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Harford v NMC (2013) EWHC 696 (Admin)

Sarah Ellson
10/05/2013
H appealed against the decision of a Panel of the NMC's Conduct and Competence Committee ("the Panel") to (a) find her fitness to practise impaired by reason of misconduct and (b) to impose conditions H appealed against the decision of a Panel of the NMC's Conduct and Competence Committee ("the Panel") to (a) find her fitness to practise impaired by reason of misconduct and (b) to impose conditions on her registration for a period of six months.

H had raised concerns about a colleague's fitness to practise after receiving adverse comments and complaints from patients about the colleague. H was asked by letter on two occasions to provide the names of the patients involved, but she did not reply. The NMC alleged that Ms H had failed to cooperate in the local investigation by failing to provide a list of the relevant patients, and that this amounted to misconduct.

The Panel applied the definition of misconduct in Roylance v GMC and concluded that as a registered nurse, H had a duty to cooperate with internal and external investigations as set out in paragraph 56 of the Nursing and Midwifery Council Code (May 2008). The Panel concluded that H's failure to cooperate potentially caused harm to patients, as their complaints could not be dealt with, and potentially jeopardised their trust and confidence in the nursing profession.

On appeal, H submitted firstly that the Panel applied the wrong test in determining whether misconduct had been proved, and that paragraph 56 of the Code imposed an obligation to cooperate with internal and external investigations only insofar as they related to a registrant, and secondly that the Panel was wrong to conclude that her fitness to practise was impaired, and failed to have proper regard to Ms Harford's evidence that if similar circumstances were to be repeated she would disclose the names of patients because she had come to recognise that patients' safety was paramount.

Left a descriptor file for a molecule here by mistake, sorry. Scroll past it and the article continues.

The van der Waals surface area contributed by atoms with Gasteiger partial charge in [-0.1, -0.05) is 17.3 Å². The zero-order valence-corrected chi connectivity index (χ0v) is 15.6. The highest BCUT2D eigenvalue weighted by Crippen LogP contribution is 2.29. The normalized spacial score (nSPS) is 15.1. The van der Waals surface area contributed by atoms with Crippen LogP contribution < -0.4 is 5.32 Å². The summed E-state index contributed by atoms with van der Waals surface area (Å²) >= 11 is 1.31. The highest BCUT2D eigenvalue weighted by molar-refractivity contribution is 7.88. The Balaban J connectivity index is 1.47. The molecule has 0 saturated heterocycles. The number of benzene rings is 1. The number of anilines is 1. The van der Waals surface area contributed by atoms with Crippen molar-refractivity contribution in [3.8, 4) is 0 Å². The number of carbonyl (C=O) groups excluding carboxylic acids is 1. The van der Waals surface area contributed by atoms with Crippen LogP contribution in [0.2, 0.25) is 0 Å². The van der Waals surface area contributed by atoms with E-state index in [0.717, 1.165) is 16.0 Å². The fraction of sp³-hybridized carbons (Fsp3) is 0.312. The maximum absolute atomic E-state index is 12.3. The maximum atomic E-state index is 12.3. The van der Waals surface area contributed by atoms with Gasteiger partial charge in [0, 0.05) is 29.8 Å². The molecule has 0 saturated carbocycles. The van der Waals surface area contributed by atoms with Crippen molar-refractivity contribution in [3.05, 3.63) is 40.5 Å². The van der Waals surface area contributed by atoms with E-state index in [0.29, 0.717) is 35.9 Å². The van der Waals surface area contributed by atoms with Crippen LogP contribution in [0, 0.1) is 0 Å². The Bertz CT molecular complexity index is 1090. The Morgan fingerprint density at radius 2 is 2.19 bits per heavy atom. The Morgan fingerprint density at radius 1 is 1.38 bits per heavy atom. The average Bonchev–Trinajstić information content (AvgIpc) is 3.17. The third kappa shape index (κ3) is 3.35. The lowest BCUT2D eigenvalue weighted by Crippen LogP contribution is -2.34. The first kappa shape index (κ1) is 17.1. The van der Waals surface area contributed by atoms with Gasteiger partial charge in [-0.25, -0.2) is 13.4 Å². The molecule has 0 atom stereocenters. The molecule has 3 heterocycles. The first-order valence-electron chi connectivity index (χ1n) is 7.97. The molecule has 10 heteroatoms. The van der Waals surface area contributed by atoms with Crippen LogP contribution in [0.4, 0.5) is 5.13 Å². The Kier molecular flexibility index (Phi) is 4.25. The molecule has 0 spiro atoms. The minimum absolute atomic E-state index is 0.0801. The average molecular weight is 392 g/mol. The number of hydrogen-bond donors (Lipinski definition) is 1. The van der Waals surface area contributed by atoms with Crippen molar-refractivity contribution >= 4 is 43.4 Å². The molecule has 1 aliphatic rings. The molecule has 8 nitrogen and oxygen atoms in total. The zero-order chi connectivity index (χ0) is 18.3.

The High Court dismissed H's appeal, holding that the Panel had not misdirected itself on the appropriate test, making express reference to the leading authority, Roylance and applying it. There was no reason why paragraph 56 of the Code should be interpreted narrowly, as circumstances could arise where it would be wholly unprofessional if a registrant failed to cooperate with internal and external investigations which related to persons other than the registrant. The Court therefore held that the Panel's conclusion that the breach of the Code constituted misconduct in the particular circumstances was not wrong. H had actively refused to engage in the local investigation, making it difficult to ascertain whether or not the colleague was performing her work properly and professionally. As a result, the Panel's decision on misconduct was well within the reasonable range of decisions open to it.

In relation to the finding of impairment, the High Court noted that the Panel's decision did not say, in terms, that H's evidence as to her future conduct had been considered and rejected by the Panel. However, that did not mean that the Panel was wrong in its conclusion about impairment. The High Court noted that the Panel had the advantage of seeing and hearing H and it provided sufficient cogent reasoning to justify its conclusion that her fitness to practise was impaired.

The Court held that although a differently constituted Panel might have viewed the evidence given by H as to her future conduct in a more favourable light, it could not be said that the instant Panel had been wrong in holding that her fitness to practise was impaired.

Read the case here.

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